ii. All human activities are completely banned in the area under the national parks, whereas in wildlife sanctuaries, some human activities like timber extraction, forestry and cultivation are allowed, provided they do not have direct adverse impact on the wildlife. In wildlife sanctuaries, the killing and capturing of animals are prohibited except under the orders of authorities concerned.
iii. In most countries, only national or federal government can constitute national parks, but in India, state governments have the power to constitute national parks. In fact, national parks can only be constituted or abolished through state legislation, whereas wildlife sanctuaries are created through an order of a competent authority, who can be the chief conservator of forests or a minister of a state. Thus, it is evident that national parks have greater degree of permanency than a wildlife sanctuary.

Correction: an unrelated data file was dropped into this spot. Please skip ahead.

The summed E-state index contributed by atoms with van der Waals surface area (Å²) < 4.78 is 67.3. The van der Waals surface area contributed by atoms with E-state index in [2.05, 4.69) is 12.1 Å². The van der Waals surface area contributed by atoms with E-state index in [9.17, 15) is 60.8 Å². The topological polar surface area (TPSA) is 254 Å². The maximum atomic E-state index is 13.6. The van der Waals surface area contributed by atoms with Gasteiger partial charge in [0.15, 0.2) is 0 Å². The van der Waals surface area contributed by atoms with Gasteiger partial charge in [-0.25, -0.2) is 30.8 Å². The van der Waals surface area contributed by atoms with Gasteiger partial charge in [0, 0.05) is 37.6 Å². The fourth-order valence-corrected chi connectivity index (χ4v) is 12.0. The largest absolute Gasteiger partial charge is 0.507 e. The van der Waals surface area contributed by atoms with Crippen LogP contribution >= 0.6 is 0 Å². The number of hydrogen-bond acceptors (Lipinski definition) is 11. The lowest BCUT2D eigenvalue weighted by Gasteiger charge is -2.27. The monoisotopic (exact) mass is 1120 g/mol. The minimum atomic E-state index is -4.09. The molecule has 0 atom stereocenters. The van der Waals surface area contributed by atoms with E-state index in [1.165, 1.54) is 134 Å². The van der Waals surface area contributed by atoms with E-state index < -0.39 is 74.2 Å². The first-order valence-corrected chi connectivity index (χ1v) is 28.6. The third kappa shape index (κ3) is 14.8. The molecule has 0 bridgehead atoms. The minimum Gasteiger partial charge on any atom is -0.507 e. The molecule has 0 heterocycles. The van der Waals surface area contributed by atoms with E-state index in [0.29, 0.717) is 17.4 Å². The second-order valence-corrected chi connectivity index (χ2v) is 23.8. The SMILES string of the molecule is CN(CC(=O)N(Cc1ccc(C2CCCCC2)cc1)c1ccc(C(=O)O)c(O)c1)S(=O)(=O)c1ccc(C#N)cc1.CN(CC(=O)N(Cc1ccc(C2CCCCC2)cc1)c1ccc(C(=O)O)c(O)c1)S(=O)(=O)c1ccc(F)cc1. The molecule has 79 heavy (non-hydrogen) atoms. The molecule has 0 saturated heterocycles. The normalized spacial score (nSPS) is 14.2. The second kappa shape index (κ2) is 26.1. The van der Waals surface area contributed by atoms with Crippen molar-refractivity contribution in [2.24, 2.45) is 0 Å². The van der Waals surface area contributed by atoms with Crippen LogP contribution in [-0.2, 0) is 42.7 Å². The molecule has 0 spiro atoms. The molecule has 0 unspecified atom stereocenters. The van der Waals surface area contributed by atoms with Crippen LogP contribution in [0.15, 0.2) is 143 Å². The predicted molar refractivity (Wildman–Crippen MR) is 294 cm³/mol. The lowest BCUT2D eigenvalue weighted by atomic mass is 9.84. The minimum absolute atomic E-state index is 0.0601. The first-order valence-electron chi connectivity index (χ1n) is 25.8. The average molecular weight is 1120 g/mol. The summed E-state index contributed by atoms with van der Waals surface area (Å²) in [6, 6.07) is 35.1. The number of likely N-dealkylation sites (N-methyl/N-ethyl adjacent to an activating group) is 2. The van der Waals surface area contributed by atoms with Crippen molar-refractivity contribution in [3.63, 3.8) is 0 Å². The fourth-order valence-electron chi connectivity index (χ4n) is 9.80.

iv. In wildlife sanctuaries, private ownership rights can continue as long as wildlife conservation is not adversely affected, but in the national parks there are no private ownership rights. However, in the Indian context, despite the differences, there are similarities too between national Parks and wildlife sanctuaries.
v. Both endeavour to provide protection, preservation and conservation of wildlife.
vi. Both can be formed out of reserved or protected forests.
vii. The Central government extends assistance to the state governments for maintenance of both national parks and wildlife sanctuaries.